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Title: Wave-induced erosion of soil embankment in in laboratory flume

item OZEREN, YAVUZ - University Of Mississippi
item Wren, Daniel
item Reba, Michele

Submitted to: Journal of Hydraulic Engineering
Publication Type: Peer Reviewed Journal
Publication Acceptance Date: 10/19/2020
Publication Date: 2/11/2021
Citation: Ozeren, Y., Wren, D.G., Reba, M.L. 2021. Wave-induced erosion of soil embankment in in laboratory flume. Journal of Hydraulic Engineering. 147:04021011.

Interpretive Summary: On-farm irrigation reservoirs are commonly used to reduce dependence on limited groundwater resources in the Mississippi river alluvial floodplain, particularly in the state of Arkansas. A typical size for the reservoirs is approximately 10 Ha, with a maximum fetch of approximately 500-600 meters. Typically constructed using local soils, unprotected earthen embankments are subjected to rapid erosion and retreat due to wind generated waves and surface runoff, which creates additional maintenance cost for producers. Farmers who rely on irrigation reservoirs need an economic basis for selecting a protection method for vulnerable embankments. A review of the literature did not yield a viable approach for relating wave properties to the rate of erosion or retreat of an earthen embankment, leaving the question of how much a reduction in wave height will add to the life space of an embankment. The objective of this manuscript is to describe the results of laboratory experiments on cohesive embankment erosion, including the development of theoretical approach, based on the experimental data, for relating wave characteristics to the erosion of an earthen embankment made from cohesive soil. The results of the study provide a means for estimating how much longer an unprotected levee will last, based on a reduction in wave height.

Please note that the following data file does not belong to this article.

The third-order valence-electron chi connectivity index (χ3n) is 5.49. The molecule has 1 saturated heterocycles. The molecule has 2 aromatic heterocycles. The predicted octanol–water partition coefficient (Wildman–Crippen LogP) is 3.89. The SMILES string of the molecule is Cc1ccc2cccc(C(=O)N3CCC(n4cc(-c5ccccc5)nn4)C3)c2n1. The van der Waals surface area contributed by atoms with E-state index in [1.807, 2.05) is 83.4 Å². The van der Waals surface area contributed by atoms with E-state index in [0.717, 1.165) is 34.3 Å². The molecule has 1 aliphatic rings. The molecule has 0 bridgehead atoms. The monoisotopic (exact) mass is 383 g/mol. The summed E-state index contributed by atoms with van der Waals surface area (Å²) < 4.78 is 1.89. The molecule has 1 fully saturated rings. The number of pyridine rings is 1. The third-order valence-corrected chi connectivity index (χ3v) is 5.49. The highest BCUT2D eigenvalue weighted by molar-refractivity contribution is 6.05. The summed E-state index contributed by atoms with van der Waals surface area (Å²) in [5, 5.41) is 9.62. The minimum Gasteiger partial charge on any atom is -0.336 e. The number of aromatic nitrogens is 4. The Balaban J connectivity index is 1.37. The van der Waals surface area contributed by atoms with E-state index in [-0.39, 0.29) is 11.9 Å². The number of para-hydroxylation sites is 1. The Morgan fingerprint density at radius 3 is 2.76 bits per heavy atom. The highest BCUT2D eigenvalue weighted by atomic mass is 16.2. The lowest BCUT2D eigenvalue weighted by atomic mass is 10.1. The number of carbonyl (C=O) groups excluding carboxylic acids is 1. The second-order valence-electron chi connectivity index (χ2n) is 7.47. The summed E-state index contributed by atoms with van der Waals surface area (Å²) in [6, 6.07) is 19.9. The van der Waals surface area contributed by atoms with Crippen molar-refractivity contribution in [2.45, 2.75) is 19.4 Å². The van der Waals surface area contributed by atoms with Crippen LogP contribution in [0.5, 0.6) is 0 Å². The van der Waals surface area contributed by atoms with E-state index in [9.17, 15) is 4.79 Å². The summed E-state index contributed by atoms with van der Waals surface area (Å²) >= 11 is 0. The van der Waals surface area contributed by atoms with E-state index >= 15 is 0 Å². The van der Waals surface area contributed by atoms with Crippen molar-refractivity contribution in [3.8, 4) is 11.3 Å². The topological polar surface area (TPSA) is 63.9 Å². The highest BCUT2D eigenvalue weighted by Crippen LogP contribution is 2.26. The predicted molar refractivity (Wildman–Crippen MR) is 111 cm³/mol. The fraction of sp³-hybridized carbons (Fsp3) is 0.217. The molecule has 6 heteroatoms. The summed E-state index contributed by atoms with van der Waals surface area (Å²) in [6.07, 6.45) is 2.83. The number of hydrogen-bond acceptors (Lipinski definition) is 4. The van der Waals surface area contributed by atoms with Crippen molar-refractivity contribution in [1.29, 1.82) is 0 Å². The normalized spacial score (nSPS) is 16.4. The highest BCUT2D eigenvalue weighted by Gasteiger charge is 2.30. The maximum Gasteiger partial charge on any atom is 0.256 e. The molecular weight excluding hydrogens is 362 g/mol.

Technical Abstract: Irrigation reservoirs are widely used in the Mississippi River alluvial floodplain to supplement limited groundwater resources. Constructed using local soils that are often low in clay content, the earthen embankments of these reservoirs are susceptible to wave erosion. In this study, laboratory experiments were performed to quantify wave induced erosion and retreat of the cohesive embankments of shallow reservoirs. A model erodible embankment was installed in a laboratory wave tank using a standardized packing procedure. The model embankment was exposed to wave action for up to 48 hours, and its morphological evolution under the action of regular waves was monitored. An analytical model was developed to predict the bank retreat rate. The analytical solution was validated with the experimental measurements. Relationships were established between embankment erosion, edge retreat rates, and incident wave height. The waves quickly undercut the upper part of the embankment face and formed a scarp, which retreated in discrete slump failures until an equilibrium profile was established. Eroded volume was linearly related to retreat distance for the conditions of this study. A unified empirical relationship was established for erosion and retreat rates, which depended only on wave height for the tested embankment characteristics.